Sitecore: Returning a 404 response on the page requested rather than redirecting to a 404 page

Previously I’ve blogged about:

but while looking through the posts today, I realised I had never written about how you stop Sitecore from issuing 302 redirects to your 404 page and instead return a 404 on the URL requested with the contents of the 404 page.

While search engines will recognise a 302 response to a 404 as a 404 (in fact they’re intelligent enough to work out that a 404 page without a correct response status code is a 404) it’s considered SEO best practice for the URL to stay the same and to issue the correct status code.

Creating a NotFoundResolver class

When Sitecore processes a request it will run the httpRequestBegin pipeline, and within that pipeline is a Item Resolver processor that will attempt to find the requested item. If after this the context item is still null then the logic to redirect to the ItemNotFoundUrl will kick in. To stop this happening we can simply add our own process to the pipeline after ItemResolver and set the item.

Our class looks like this:

using Sitecore;
using Sitecore.Configuration;
using Sitecore.Data;
using Sitecore.Diagnostics;
using Sitecore.Pipelines.HttpRequest;

namespace Pipelines.HttpRequest
{
    public class NotFoundResolver : HttpRequestProcessor
    {
        private static readonly string PageNotFoundID = Settings.GetSetting("PageNotFound");

        public override void Process(HttpRequestArgs args)
        {
            Assert.ArgumentNotNull(args, nameof(args));

            if ((Context.Item != null) || (Context.Database == null))
                return;

            if (args.Url.FilePath.StartsWith("/~/"))
                return;

            var notFoundPage = Context.Database.GetItem(new ID(PageNotFoundID));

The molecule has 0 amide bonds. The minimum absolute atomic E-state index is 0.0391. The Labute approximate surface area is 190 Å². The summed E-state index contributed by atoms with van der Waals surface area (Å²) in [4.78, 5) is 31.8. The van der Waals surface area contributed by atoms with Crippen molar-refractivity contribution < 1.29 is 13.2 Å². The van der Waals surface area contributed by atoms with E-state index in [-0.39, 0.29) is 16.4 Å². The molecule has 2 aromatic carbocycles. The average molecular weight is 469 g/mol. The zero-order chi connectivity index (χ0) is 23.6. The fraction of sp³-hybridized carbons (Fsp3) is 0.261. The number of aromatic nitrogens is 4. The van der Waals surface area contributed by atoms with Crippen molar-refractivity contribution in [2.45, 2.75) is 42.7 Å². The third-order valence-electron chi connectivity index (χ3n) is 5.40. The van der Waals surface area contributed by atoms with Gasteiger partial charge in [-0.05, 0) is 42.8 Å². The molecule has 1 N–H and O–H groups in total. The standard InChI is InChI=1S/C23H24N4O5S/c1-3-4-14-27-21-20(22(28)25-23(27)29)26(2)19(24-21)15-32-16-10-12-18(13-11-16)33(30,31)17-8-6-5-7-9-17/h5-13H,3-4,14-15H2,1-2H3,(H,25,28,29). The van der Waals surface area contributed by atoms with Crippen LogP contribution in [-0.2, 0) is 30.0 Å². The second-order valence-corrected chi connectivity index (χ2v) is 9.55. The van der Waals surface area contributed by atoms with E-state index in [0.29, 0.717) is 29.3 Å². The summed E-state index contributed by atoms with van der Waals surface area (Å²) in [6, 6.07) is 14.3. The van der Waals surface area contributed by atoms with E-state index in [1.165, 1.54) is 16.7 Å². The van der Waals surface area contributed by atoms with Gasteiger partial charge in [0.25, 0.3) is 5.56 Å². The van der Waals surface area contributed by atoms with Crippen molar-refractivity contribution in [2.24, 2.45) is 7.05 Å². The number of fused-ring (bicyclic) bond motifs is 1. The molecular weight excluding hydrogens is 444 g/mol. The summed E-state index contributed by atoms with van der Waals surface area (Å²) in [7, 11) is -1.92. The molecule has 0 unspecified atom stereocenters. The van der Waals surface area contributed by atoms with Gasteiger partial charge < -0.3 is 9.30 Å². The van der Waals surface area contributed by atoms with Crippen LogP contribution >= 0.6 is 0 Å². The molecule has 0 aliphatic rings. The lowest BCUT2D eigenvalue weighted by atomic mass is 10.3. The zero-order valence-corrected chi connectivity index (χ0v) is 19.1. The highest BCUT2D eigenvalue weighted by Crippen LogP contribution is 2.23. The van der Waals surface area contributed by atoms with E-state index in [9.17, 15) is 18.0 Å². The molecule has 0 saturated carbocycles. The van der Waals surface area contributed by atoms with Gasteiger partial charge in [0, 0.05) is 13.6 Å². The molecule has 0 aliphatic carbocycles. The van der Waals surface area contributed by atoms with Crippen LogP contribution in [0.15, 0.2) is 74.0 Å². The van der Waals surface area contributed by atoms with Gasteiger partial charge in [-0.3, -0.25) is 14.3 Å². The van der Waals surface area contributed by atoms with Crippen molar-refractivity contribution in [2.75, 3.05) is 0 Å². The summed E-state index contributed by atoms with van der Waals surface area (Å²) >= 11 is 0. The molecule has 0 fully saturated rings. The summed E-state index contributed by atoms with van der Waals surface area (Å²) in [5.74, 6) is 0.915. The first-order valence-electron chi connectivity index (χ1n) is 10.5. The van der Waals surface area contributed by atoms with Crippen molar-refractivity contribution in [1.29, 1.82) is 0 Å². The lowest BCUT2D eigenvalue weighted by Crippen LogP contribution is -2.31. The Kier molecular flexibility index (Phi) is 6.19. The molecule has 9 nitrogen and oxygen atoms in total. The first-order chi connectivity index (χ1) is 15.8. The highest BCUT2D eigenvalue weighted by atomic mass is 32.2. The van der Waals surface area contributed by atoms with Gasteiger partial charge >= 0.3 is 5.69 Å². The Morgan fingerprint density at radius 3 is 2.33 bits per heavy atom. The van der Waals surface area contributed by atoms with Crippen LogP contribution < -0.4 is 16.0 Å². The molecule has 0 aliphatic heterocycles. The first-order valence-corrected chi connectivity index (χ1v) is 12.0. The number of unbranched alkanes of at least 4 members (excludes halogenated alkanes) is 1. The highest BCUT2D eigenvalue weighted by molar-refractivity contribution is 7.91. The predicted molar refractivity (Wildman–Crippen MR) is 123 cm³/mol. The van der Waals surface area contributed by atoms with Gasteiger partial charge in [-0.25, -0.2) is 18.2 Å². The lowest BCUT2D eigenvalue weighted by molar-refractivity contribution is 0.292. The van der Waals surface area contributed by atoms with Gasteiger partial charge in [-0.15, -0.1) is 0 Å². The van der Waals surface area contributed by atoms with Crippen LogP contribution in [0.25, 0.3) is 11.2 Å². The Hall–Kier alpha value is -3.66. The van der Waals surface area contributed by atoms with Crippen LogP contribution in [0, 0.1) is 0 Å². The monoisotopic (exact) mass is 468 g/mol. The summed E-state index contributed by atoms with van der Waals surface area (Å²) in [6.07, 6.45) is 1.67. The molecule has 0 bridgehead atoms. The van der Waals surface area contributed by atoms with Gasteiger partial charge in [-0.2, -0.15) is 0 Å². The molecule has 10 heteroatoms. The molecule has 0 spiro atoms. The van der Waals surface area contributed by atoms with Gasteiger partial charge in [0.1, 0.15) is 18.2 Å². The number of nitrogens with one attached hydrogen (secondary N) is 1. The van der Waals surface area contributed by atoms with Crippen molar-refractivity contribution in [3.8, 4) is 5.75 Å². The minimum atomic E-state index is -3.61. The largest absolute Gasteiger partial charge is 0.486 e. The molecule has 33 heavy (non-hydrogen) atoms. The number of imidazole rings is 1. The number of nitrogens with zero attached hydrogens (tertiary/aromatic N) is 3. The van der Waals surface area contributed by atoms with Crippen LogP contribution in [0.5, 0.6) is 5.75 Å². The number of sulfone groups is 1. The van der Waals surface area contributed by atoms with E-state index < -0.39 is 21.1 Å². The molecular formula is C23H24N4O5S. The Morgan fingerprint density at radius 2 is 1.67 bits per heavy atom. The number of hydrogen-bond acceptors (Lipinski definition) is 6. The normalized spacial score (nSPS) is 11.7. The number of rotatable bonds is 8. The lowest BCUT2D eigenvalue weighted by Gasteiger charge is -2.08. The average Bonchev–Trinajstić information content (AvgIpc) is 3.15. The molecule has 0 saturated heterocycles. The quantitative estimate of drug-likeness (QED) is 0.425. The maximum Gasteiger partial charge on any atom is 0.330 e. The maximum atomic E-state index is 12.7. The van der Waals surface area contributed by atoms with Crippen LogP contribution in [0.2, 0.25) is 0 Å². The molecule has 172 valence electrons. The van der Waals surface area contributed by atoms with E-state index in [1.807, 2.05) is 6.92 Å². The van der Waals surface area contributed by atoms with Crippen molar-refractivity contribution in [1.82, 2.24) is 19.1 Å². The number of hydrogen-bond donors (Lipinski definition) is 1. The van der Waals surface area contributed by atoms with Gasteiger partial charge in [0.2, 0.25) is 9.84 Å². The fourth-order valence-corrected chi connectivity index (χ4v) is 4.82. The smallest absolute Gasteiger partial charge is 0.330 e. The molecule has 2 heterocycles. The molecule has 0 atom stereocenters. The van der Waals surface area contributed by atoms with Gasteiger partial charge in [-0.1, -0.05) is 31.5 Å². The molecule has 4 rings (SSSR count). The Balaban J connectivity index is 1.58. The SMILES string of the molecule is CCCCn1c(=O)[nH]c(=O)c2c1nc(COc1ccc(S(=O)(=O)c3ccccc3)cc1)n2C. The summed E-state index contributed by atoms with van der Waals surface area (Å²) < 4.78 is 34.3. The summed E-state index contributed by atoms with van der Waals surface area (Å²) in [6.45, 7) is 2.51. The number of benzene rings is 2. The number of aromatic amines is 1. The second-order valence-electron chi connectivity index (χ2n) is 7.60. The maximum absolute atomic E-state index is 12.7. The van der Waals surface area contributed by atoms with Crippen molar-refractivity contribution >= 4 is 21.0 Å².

if (notFoundPage == null)
                return;

            args.ProcessorItem = notFoundPage;
            Context.Item = notFoundPage;
        }
    }
}

To add our process to the pipeline we can use a patch file like this:

<configuration xmlns:patch="http://www.sitecore.net/xmlconfig/"&gt;
  <sitecore&gt;
    <pipelines&gt;
      <httpRequestBegin&gt;
        <processor
          patch:after="processor[@type='Sitecore.Pipelines.HttpRequest.ItemResolver, Sitecore.Kernel']"
          type="LabSitecore.Core.Pipelines.NotFoundResolver, LabSitecore.Core"  /&gt;
      </httpRequestBegin&gt;
    </pipelines&gt;
    <settings&gt;
      <!-- Page Not Found Item Id --&gt;
      <setting name="PageNotFound" value="ID OF YOUR 404 PAGE" /&gt;
    </settings&gt;
  </sitecore&gt;
</configuration&gt;

Notice the setting for the ID of your 404 page to be loaded as the content.

Remember if you do do this make sure you also follow one of the methods to return a 404 status code, otherwise you will have just made every URL a valid 200 response on your site.

Setting up local https with IIS in 10 minutes

For very good reasons websites now nearly always run under https rather than http. As dev’s though this gives us a complication of either removing any local redirect to https rules and “hoping” things work ok when we get to a server, or setting local IIS up to have an https binding.

Having https setup locally is obviously a lot more favourable and what has traditionally been done is to create a self signed certificate however while this works as far as IIS is concerned, it still leaves an annoying browser warning as the browser will recognise it as un-secure. This can then create additional problems in client side code when certain things will hit the error when calling an api.

mkcert

The solution is to have a certificate added to your trusted root certificates rather than a self signed one. Fortunately there is a tool called mkcert that makes the process a lot simpler to do.

https://github.com/FiloSottile/mkcert#windows

Create a local cert step by step

1. If you haven’t already. Install chocolatey ( https://chocolatey.org/install ). Chocolatey is a package manager for windows which makes it super simple to install applications. The name is inspired from NuGet. i.e. Chocolatey Nuget

2. Install mkcert, to do this from a admin command window run

choco install mkcert

3. Create a local certificate authority (ca)

mkcert -install

4. Create a certificate

mkcert -pkcs12 example.com

Remember to change example.com to the domain you would like to create a certificate for.

5. Rename the .p12 file that was created to .pfx (this is what IIS requires). The certificate will now be created in the folder you have the command window open at.

You can now import the certificate into IIS as normal. When asked for a password this have been set to changeit